My Teen Is on Drugs. What Can I Do?

It’s every parent’s nightmare: having a teen on drugs. This is not life as God designed it. Substance abuse causes the breakdown of all that is good. Enslavement replaces freedom. Detachment replaces love. Chaos replaces order. Despair replaces hope. Many young people abuse alcohol and drugs, and this problem is not likely to go away anytime soon. I (Dr. Townsend) can’t overstate the danger of substance abuse. It can, and often does, lead to poverty, injury, disease, and death. But despite the seriousness of this problem, parents of teens with this issue need to understand that the greatest single force to help a teen resolve a substance problem is an involved parent. What follows are some guidelines for the process. Defining the Problem Unfortunately, the teen years are a perfect fit, in a sick way, for substance abuse problems. By nature, adolescents challenge the authority and values of parents and are highly susceptible to peer approval. They are interested in feelings and experiences, often to the neglect of good judgment, yet they can quickly become disconnected and can feel isolation deeply. Teens get easily bruised, discouraged, and hurt, and they gravitate toward quick ways to medicate the pain. No wonder the issue... Continue Reading »

Raising Kids with an Eye on the Future

It was a normal day, but one that would forever change my friend’s parenting. We had finished dinner, and I (Dr. Cloud) was visiting with my friend, Allison, and her husband, Bruce, when she left the dinner table to do some chores. Bruce and I continued to talk until a phone call took him away as well, so I went to see if I could lend Allison a hand. I could hear her in their 14-year-old son Cameron’s room. I walked in to a scene that jolted me. She was cheerfully putting away clothes and sports equipment and making the bed. She struck up a conversation as if things were normal: “I can’t wait for you to see the pictures from our trip. It was so much—” “What are you doing?” I asked. “I’m cleaning up Cameron’s room,” she said. “What does it look like I’m doing?” “You are what?” “I told you. I’m cleaning up his room. Why are you looking at me like that?” All I could do was to share with her the vision in my head. “I just feel sorry for Cameron’s future wife.” Allison straightened up, froze for a moment, and then hurried from the... Continue Reading »

Your Child’s Pain Should Not Control Your Actions

Boundaries with kids begins with parents having good boundaries of their own. Purposeful parents stay in control of themselves. If your child is controlling your decisions by protesting your boundaries, you are no longer parenting with purpose. Terri was having problems with her thirteen-year-old son Josh not doing his homework. I helped her come up with a plan that would require Josh to set aside a certain time each night to do homework. During this hour Josh had to be in his study place with nothing else but his work, and he was not to do anything else but study. Terri had no control over whether or not Josh actually chose to study during that time. What she could control was that he do nothing else during that time but sit with his homework. When I saw her the next time, Terri looked sheepish. She had not lived up to her end of the plan. “What happened?” I asked. “Well, we were all set, and then he got invited to go to a baseball game with his friend. I said no, that his hour was not up yet. But he got so upset, I could not talk him out of... Continue Reading »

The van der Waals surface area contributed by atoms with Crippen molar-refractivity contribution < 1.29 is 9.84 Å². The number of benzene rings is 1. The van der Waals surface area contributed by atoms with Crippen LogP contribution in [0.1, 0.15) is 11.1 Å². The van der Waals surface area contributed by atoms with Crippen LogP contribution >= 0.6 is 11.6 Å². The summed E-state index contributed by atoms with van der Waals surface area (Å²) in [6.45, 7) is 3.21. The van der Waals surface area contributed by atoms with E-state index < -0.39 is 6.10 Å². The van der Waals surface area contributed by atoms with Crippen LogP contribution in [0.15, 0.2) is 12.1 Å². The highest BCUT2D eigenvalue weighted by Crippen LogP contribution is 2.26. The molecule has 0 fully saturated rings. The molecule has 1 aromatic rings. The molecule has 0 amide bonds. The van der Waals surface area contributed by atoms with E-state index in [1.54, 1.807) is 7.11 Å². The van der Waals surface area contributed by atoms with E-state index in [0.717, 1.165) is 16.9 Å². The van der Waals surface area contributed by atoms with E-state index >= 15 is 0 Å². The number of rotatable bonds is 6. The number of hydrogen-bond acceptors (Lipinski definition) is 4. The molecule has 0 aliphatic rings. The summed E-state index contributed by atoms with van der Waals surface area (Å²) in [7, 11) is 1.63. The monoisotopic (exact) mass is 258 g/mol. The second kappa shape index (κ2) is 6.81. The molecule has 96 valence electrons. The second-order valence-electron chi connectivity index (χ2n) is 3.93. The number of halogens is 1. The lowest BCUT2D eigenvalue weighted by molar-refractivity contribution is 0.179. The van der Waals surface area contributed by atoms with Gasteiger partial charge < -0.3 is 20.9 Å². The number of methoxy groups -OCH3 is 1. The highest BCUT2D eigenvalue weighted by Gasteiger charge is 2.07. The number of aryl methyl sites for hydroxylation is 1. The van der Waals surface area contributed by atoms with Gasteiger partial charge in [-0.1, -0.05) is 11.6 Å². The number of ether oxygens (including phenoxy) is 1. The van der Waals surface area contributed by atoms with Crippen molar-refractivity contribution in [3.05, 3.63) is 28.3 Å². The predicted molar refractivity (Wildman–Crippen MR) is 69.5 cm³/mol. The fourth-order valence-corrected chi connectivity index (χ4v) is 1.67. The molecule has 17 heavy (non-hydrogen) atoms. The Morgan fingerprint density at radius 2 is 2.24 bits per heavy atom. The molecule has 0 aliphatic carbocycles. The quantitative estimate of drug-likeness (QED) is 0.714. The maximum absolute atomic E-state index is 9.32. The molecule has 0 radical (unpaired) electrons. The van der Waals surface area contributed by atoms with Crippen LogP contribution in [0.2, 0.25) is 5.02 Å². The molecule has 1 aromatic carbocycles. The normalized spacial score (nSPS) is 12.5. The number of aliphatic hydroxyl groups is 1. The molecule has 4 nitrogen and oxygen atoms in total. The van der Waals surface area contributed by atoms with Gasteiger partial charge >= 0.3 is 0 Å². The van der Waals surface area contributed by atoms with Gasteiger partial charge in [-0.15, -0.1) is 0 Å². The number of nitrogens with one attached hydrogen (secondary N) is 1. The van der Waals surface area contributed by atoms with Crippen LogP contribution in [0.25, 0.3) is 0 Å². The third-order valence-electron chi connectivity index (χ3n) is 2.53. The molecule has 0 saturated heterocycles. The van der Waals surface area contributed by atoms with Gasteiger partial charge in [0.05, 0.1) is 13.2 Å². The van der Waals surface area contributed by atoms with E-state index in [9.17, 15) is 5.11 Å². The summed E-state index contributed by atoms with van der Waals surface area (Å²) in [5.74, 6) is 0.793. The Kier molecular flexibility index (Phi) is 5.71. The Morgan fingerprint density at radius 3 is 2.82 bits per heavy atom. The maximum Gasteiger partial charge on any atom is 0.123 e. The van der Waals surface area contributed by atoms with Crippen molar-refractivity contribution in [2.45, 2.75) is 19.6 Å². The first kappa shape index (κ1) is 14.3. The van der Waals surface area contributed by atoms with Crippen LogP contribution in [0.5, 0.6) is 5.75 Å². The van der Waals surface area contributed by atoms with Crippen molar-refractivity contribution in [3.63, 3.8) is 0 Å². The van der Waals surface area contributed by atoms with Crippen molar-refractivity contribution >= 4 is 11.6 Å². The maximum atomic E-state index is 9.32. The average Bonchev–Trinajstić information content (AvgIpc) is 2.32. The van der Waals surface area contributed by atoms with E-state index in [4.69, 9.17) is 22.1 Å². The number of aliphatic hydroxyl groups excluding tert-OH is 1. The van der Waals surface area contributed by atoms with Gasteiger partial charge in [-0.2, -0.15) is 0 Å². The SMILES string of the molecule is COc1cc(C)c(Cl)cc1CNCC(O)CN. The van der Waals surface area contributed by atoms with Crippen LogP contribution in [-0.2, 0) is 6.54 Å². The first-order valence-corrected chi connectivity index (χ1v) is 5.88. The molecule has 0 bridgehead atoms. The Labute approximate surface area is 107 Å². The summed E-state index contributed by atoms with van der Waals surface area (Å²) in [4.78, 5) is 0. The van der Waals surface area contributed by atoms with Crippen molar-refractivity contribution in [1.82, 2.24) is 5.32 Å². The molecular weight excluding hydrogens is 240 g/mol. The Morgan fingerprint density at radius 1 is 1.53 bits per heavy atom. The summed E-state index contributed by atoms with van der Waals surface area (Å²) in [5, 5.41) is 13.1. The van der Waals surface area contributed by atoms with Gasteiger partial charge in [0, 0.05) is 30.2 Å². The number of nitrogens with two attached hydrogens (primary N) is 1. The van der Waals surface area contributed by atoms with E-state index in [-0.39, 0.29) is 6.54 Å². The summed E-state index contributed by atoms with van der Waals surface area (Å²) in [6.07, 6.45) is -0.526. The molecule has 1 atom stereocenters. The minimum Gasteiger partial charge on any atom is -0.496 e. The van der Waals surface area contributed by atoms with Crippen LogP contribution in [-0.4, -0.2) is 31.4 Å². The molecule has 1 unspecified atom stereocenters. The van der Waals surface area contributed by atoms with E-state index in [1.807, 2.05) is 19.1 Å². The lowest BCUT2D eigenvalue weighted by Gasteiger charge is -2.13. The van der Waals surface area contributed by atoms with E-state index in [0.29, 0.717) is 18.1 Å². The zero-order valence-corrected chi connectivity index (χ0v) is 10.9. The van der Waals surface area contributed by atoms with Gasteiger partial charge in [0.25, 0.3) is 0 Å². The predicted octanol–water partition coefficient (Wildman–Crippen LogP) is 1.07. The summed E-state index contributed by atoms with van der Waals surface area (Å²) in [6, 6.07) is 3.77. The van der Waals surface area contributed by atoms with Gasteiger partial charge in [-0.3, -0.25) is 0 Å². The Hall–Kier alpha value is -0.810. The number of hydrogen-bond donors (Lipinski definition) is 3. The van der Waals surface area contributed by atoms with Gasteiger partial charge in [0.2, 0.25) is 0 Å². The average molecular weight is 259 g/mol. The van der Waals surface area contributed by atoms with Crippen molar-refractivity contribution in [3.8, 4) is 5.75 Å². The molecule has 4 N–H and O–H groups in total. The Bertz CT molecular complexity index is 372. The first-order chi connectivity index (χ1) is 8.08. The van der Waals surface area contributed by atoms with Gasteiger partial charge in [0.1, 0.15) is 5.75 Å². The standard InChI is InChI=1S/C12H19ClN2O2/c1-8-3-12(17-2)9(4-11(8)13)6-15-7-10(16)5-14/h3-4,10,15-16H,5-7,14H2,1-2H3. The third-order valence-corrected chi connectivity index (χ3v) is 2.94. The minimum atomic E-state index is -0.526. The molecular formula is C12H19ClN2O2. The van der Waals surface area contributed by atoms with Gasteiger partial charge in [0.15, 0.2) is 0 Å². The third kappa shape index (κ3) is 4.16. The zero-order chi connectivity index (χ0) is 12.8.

Common Signs of a Lack of Boundaries with Family

Let’s look at some common signs of a lack of boundaries with the family we grew up in. Catching the Virus A common scenario is this: one spouse doesn’t have good emotional boundaries with the family he grew up in — his family of origin. Then when he has contact with them by phone or in person, he becomes depressed, argumentative, self-critical, perfectionistic, angry, combative, or withdrawn. It is as though he “catches” something from his family of origin and passes it on to his immediate family. His family of origin has the power to affect his new family in a trickle-down effect. One sure sign of boundary problems is when your relationship with one person has the power to affect your relationships with others. You are giving one person way too much power in your life. I remember one young woman who made steady gains in therapy until she talked to her mother, when she would withdraw for three weeks. She would say things like, “I’m not changing at all. I’m not getting any better.” Fusing with many of her mother’s ideas about her, she wasn’t able to stay separate. This fusion with her mother affected her other relationships.... Continue Reading »

Boundaries and Emotional Blackmail

“Every time I disagree with my mother, even on little things, I feel this terrible sense that she’s not there anymore,” mused Ingrid over coffee with her friend Alice. “It’s like she’s hurt and withdrawn, and I can’t get her back. It’s really a horrible feeling to think you’ve lost someone you love.” Let’s be honest. None of us enjoys being told no. It’s difficult to accept another person’s refusal to give support, to be intimate, or to forgive. Yet good relationships are built on the freedom to refuse and confront. Proverbs 27:17 says, “As iron sharpens iron, so one man sharpens another.” Good relationships are built on appropriate no’s. Even when we’re children, young or old, we need to know our boundaries will be honored. It is crucial that our disagreements, our practicing of saying no, and our experimentation will not result in a withdrawal of love. How often do we hear the statement that “God loves the sinner, but hates the sin”? It’s true. His love is constant and never fails. When parents detach from a misbehaving young child instead of staying connected and dealing with the problem, God’s constant love is misrepresented. When parents pull away in... Continue Reading »

How to Win a Titanic Power Struggle with Your Child